Canadian Labour Congress

Canadian Labour Congress

February 15, 2005 13:25 ET

Government must adopt EI recommendations

Attention: Business/Financial Editor, City Editor, Education Editor, News Editor, Government/Political Affairs Editor OTTAWA--(CCNMatthews - Feb. 15, 2005) - Working people across the country have called for a long time for fairness in the Employment Insurance program. Today's recommendations for change from the House of Commons committee responsible for improving the program are what they have been waiting for, according to Barbara Byers, executive vice-president of the Canadian Labour Congress.

"The government must adopt the committee's recommendations because they offer solutions that will go a long way towards making this program work the way it needs to, especially for people with jobs that aren't the traditional nine-to-five, forty-hour work week," says Byers.

Byers says the recommendations mark a clear victory for the workers and unions who have raised these issues with their MPs both in Ottawa and at home. They are also a victory for the NDP and the Bloc Québécois who have worked tirelessly in Parliament to bring back fairness for the unemployed.

But, she insists, the recommendations still need to become law, which means unions, working people, and their friends in Parliament need to keep up the pressure.

"Canadians expect to see these reforms in next week's federal budget", says Byers, who wants the government to act as quickly as possible to implement the Committee's recommendations.

"These changes will make a real difference in people's lives. It's time to put the money working people have paid into the EI program back where it belongs - into the benefits they need when they find themselves unemployed or the training they need to earn a better pay cheque," she says.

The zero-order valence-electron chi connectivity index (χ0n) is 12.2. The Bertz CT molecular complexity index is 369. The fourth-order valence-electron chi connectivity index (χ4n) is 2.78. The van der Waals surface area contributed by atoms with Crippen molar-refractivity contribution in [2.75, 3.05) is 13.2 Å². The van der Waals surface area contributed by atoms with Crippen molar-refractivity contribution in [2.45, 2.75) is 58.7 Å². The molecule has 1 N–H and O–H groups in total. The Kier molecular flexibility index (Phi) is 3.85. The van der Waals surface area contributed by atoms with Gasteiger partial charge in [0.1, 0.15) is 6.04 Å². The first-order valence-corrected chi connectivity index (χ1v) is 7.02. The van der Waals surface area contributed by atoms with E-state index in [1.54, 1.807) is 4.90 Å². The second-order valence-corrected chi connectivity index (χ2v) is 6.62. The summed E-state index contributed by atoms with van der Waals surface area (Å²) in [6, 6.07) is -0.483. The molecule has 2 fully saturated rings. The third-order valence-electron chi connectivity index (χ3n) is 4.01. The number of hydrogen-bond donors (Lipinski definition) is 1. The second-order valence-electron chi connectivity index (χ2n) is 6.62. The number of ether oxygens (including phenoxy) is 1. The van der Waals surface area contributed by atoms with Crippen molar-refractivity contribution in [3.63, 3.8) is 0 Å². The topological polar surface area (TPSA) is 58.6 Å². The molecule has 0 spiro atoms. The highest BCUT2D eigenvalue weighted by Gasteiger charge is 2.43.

For years, the Canadian Labour Congress has proposed reforms like those put before the House of Commons today, in particular:

• reducing the hours needed to qualify for EI benefits to a single universal requirement of 360.

• using a worker's best 12 weeks of work to calculate what they are entitled to receive.

• increasing the benefit rate to 60%.

• increasing the overall maximum benefit period to 50 weeks.

• creating a pilot project with the aim of establishing a training insurance under EI that would stimulate more active participation of employers in worker training and skills development.

• establishing an independent, arms-length, tripartite Commission to oversee the EI trust fund with a transparent premium setting process, along with a plan for government repayment of the EI surplus.

"The current rules prevent too many premium-paying workers from accessing full benefits. They are especially hard on women, new immigrants, young workers and older workers trying to re-enter the workforce. The government now has a chance to make a real difference in people's lives," says Byers.

The Canadian Labour Congress, the national voice of the labour movement, represents 3 million Canadian workers. The CLC brings together Canada's national and international unions along with the provincial and territorial federations of labour and 137 district labour councils. Web site: www.clc-ctc.ca /For further information: Jeff Atkinson, 613-526-7425 or 613-863-1413/ IN: ECONOMY, EDUCATION, LABOUR, POLITICS, SOCIAL

Contact Information

  • Jean Wolff, Director of Communications Department, Canadian Labour Congress
    Primary Phone: 613-526-7431
    Secondary Phone: 613-878-6040
    E-mail: communications@clc-ctc.ca